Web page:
This year’s Clusterfest may have felt like another oft-cited cluster for many in attendance. Clusterfest organizers did their best to make this year’s experience comfortable, or at least tolerable, for attendees by moving most sets inside and out of the biting (at least by California standards) San Francisco cold. Yet the festival experienced excessive overcrowding of venues on Saturday, much to the chagrin of its thousands of guests. Nonetheless, there’s a reason people showed up, and there’s a reason that people stayed — even if it meant violating fire hazards and waiting for hours in line. The lineup had steady feet of its own, flaunting names like Leslie Jones, John Mulaney, Amy Poehler, Ilana Glazer and many more. And Clusterfest is truly a Bay Area show curated for a Bay Area audience base, reminding audiences with sets dedicated to discussions of race, sexual orientation and mental health that the line between comedy and social activism is, even at its most defined, blurry. So, for all the disappointment, Clusterfest for the most part lived up to the commendable reputation it’s earned over its past two years in the city. The Daily Californian has recapped some of the most notable — though not always the biggest — names from this year’s lineup, bringing them to you in a bundle just a bit more tidy than the unruly festival itself.
— Ryan Tuozzolo
Recurring characters from John Mulaney’s colorful comic career were highlighted Saturday at his headlining show at Clusterfest. From his wife to his mom to his dog, staple players from Mulaney’s various specials and talk show appearances were refreshed with new jokes, emphasizing the comedian’s progression not just in his career but in his personal life as well.
Mulaney eased the crowd into the show with a city-specific quip about revamping the San Francisco seal to be “a guy going back for his sweater.” From there, he bopped from one bit to the next, from being mistaken for the guy who plays the Flash to his wife not being able to reach the top shelf of their cabinets.
These smaller beats got full reactions from the crowd, but a joke about Mulaney’s childhood really got the ball rolling. He talked about a time he and his friends, John and John, were pulled over by a cop. As he patted them down, the cop asked for their names, finally landing on Mulaney and saying, “Your name better not be John.”
While Mulaney shined with his trademark rogue Catholic boy charm, it was his second opener, Sheng Wang, who seemed to incite the most hearty laughs that evening. Wang presented a monotonous set of intuitively relatable jokes that earned him a standing ovation as he exited the stage. His ruminations on lotion application had everyone cheering, and his examination of the Mounds candy bar hit home. Wang’s set raised the question of whether or not Mulaney was getting laughs because of his celebrity or the quality of his jokes.
Those concerns were pushed aside as Mulaney closed the show with notes on Marie Kondo, Donda West and Robert Kardashian. As he talked about his plan to use a shirt from Kanye West’s Life of Pablo tour to fight off a burglar, the audience was warmed by his out-of-touch, nervous persona.
Mulaney may be ever more famous, may even be more mature. But as he demonstrated over the weekend, he will never stop being the lanky saltine we’ve come to know and love.
— Maisy Menzies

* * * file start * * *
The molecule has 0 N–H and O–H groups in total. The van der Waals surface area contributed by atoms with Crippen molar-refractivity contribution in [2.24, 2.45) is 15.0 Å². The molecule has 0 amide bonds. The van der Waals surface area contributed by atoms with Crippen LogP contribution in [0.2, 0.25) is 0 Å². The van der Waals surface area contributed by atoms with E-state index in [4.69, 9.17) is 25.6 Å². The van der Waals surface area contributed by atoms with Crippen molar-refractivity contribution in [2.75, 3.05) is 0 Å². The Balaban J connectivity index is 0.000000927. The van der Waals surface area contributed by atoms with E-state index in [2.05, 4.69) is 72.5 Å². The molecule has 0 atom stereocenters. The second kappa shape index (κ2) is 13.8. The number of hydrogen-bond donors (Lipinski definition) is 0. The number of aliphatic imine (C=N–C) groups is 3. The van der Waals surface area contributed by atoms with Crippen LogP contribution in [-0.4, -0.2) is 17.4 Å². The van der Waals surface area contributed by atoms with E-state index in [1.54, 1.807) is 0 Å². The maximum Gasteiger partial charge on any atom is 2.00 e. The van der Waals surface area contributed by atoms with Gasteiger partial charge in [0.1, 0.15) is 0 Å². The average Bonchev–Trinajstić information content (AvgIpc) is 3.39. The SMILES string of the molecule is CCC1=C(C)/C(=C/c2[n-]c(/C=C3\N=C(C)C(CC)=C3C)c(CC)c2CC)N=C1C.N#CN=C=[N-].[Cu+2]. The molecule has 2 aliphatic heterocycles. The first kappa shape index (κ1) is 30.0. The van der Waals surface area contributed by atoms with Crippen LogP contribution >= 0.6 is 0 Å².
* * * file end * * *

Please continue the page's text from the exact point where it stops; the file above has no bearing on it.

Many of the comedians who performed over the course of the weekend seemed to just happen to be at every stage you went to. This boded well for audience members who were often at the mercy of the erratic shuffle from big-name act to big-name act, because odds were if you missed a favorite, you’d be able to see them later.
This also paid off for lesser-known names, who were able to harness the visibility that came with repeated exposure to both new and returning audiences. For no one did this feel more true than it did for rising star and UC Berkeley alumnus Sheng Wang.
Wang, who has written for sitcoms including ABC’s “Fresh Off the Boat,” repeatedly played to huge crowds by virtue of opening for some of the biggest headliners (including John Mulaney and Tig Notaro). Both of these shows took place in the massive Bill Graham Civic Auditorium, which was constantly filled either to or over capacity during the festival. And to conclude his run at the festival, Wang also acted as an opener of sorts for Fred Armisen on the outdoor Colossal Stage as a part of variety show “Asian AF.”
Given the magnitude of exposure Wang was given, it would serve to reason that much of his material would eventually become repeated for a large portion of his audience. Not only was this scarcely the case, but even when it was, Wang’s bits still performed incredibly well. The comedian’s sets were often unassuming, paired perfectly with his monotonous and lower-energy delivery. Parrying self-deprecation with observational comedy, Wang remained fresh, approachable and relatable. In his performance, there never appeared to be a discrepancy between shows — he didn’t ham up for the big audiences or play it down for the smaller ones. Wang was adaptable and rode the wave of the audience’s overtly positive reception with ease. Over the course of the festival, Wang proved over and over that he is definitely one to watch.
— Areyon Jolivette
At the Bill Graham Stage on Saturday, one thing about Chelsea Peretti was made very clear: She can dance.
Peretti entered the stage to Marcia Griffiths’ “Electric Boogie” and danced almost the full length of the song. Christening every corner of the stage with her eccentric hip-hop moves, the comedian set the tone for her set as incredibly confident and exceptionally goofy.
Returning to the stage after having a baby, Peretti centered many of her jokes for the night around motherhood, and her biting remarks on pregnancy were delivered with a seasoned cadence of both annoyance and superiority. She expressed her frustration with people asking her what her due date was, her response being: “It was five months ago, should I be worried? Will you hold my hand while I call my doctor?”
Though many of her most well-received jokes revolved around her experience raising her almost 1-year-old son, Peretti did step into political territory for a bit. Peretti featured her prowess with prose by reading a poem she wrote about how Sen. Mitch McConnell’s kids hate him. And, like many of the acts over the weekend, she brought up the issue of climate change, remarking that it’s great she has a kid but that it sucks that he is going to die soon because of the growing environmental crisis.
Peretti’s set was brimming with attitude, charisma and electrifying confidence that exceeded all audience expectations. There was no hometown pandering, no eager attempts to feign relatability.
On that stage, Peretti was simply herself: a silly mom, an observant comedian and undeniably one of the greats.